Abstract 11848: Relationships Between Coronary Microcirculation and Albuminuria Levels in Untreated Hypertensives
Purpose: Coronary flow reserve (CFR) is impaired in patients with essential hypertension. Our aim was to investigate the associations between CFR and cardiac and renal damage in untreated hypertensives.
Methods: For this purpose, we studied 21 hypertensive patients (aged 58.2 years, 8 males, office BP 150/95mmHg) with clinical indications of myocardial ischemia and normal coronary arteries in coronary angiography. CFR was calculated by a 0.014 in. Doppler flow wire (Flowire, Volcano) in the left anterior descending artery in response to bolus intracoronary administration of adenosine (60μ g) as the ratio of hyperemic to basal average peak velocity of the distal vessel. All the participants underwent complete echocardiographic study including left ventricular diastolic function evaluation by means of transmitral flow (E, A, E/A ratio) and tissue Doppler imaging (Em, Am) and determination of albumin to creatinine ratio (ACR) on two non-consecutive morning spot urine samples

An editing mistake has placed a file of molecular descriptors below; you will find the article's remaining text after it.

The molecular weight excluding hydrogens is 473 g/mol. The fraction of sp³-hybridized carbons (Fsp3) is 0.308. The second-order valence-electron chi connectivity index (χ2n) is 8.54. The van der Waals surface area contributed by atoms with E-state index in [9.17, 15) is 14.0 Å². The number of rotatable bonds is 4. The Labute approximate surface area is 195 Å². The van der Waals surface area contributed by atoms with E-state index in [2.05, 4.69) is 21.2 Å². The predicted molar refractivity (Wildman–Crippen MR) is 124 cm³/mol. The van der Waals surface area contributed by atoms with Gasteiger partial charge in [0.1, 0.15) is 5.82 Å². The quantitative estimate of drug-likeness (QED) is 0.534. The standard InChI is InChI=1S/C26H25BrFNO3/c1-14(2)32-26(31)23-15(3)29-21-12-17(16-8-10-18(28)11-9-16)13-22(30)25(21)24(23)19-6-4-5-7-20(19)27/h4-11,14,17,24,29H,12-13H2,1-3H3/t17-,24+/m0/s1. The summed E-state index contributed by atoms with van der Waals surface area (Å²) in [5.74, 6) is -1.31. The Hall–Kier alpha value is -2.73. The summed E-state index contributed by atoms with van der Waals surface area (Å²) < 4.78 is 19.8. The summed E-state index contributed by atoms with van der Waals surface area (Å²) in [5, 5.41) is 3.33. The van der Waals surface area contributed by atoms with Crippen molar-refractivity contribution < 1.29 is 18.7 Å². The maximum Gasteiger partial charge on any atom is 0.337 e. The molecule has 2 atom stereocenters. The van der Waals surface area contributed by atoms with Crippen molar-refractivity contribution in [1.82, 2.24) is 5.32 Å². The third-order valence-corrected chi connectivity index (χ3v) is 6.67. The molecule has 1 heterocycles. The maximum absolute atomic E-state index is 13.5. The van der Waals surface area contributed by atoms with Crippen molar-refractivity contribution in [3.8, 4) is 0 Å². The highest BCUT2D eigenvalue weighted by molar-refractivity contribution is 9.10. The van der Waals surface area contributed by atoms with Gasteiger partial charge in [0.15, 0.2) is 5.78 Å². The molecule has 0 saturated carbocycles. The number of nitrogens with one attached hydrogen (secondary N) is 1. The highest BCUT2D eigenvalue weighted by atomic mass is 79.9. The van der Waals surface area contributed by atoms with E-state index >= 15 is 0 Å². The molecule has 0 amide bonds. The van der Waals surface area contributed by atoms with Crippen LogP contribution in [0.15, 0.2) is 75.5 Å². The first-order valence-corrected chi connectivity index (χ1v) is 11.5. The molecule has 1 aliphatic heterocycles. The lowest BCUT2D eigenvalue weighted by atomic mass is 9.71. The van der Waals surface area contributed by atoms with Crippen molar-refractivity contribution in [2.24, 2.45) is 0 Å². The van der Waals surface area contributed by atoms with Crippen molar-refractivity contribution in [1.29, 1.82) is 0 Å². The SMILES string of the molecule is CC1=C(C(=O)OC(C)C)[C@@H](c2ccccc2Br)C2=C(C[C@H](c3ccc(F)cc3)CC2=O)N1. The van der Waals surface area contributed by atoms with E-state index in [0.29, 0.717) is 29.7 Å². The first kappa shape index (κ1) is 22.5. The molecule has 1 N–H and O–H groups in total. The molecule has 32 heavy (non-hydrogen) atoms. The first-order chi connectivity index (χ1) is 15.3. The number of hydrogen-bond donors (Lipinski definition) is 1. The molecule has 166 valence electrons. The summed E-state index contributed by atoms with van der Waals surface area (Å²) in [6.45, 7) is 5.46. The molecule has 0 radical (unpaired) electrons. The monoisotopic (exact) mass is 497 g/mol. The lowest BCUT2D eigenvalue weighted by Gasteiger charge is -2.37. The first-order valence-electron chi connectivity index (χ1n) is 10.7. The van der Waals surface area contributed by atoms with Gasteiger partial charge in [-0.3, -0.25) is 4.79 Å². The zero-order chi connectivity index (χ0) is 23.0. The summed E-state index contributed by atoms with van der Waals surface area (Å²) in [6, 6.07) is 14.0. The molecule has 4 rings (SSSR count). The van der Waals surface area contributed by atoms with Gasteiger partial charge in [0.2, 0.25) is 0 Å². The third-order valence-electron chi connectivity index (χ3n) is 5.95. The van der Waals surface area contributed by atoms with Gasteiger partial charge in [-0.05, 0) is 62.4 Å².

Results: Based on a cut-off value of 2.5 for CFR, patients were classified into those with high (n=9) and low (n=12) CFR. Hypertensives with low CFR compared to those with high CFR decreased transmitral E/A (0.85 vs. 1.12, p=0.043) and Em/Am (0.7 vs. 0.95, p=0.047), as well as increased heart rate (79.2 vs 69.3 bpm, p=0.032) and aortic pulse pressure measured during catheterization (76.5 vs. 58.8 mmHg, p=0.003). ACR values were also significantly increased in patients with low compared to those with high CFR (29.1 vs. 9 mg/g, p=0.007). CFR was negatively correlated with ACR (r=−0.458, p=0.047), aortic pulse pressure (r=−0.675, p=0.001) and heart rate (r=−0.644, p=0.002) measured during catheterization.
Conclusions: Untreated hypertensives with impaired CFR are characterized by increased urine albumin excretion rate. These findings further support the concept for a parallel diffuse microcirculatory dysfunction in hypertension.
- © 2011 by American Heart Association, Inc.